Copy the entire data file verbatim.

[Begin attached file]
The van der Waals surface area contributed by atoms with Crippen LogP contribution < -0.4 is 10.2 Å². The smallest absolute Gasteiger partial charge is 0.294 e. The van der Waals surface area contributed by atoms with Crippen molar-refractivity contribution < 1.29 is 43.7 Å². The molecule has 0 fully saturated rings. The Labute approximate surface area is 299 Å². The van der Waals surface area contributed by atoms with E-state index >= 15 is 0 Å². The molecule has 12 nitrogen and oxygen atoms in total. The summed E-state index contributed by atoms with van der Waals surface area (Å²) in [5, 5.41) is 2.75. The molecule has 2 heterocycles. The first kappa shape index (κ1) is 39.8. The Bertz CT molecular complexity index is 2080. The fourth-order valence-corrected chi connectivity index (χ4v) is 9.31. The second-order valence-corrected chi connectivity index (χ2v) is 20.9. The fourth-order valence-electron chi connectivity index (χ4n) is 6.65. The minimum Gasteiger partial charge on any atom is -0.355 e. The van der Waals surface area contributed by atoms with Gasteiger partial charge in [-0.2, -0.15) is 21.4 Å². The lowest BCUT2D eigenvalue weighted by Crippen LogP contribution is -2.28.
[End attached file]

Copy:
The van der Waals surface area contributed by atoms with Crippen LogP contribution < -0.4 is 10.2 Å². The smallest absolute Gasteiger partial charge is 0.294 e. The van der Waals surface area contributed by atoms with Crippen molar-refractivity contribution < 1.29 is 43.7 Å². The molecule has 0 fully saturated rings. The Labute approximate surface area is 299 Å². The van der Waals surface area contributed by atoms with E-state index >= 15 is 0 Å². The molecule has 12 nitrogen and oxygen atoms in total. The summed E-state index contributed by atoms with van der Waals surface area (Å²) in [5, 5.41) is 2.75. The molecule has 2 heterocycles. The first kappa shape index (κ1) is 39.8. The Bertz CT molecular complexity index is 2080. The fourth-order valence-corrected chi connectivity index (χ4v) is 9.31. The second-order valence-corrected chi connectivity index (χ2v) is 20.9. The fourth-order valence-electron chi connectivity index (χ4n) is 6.65. The minimum Gasteiger partial charge on any atom is -0.355 e. The van der Waals surface area contributed by atoms with Gasteiger partial charge in [-0.2, -0.15) is 21.4 Å². The lowest BCUT2D eigenvalue weighted by Crippen LogP contribution is -2.28.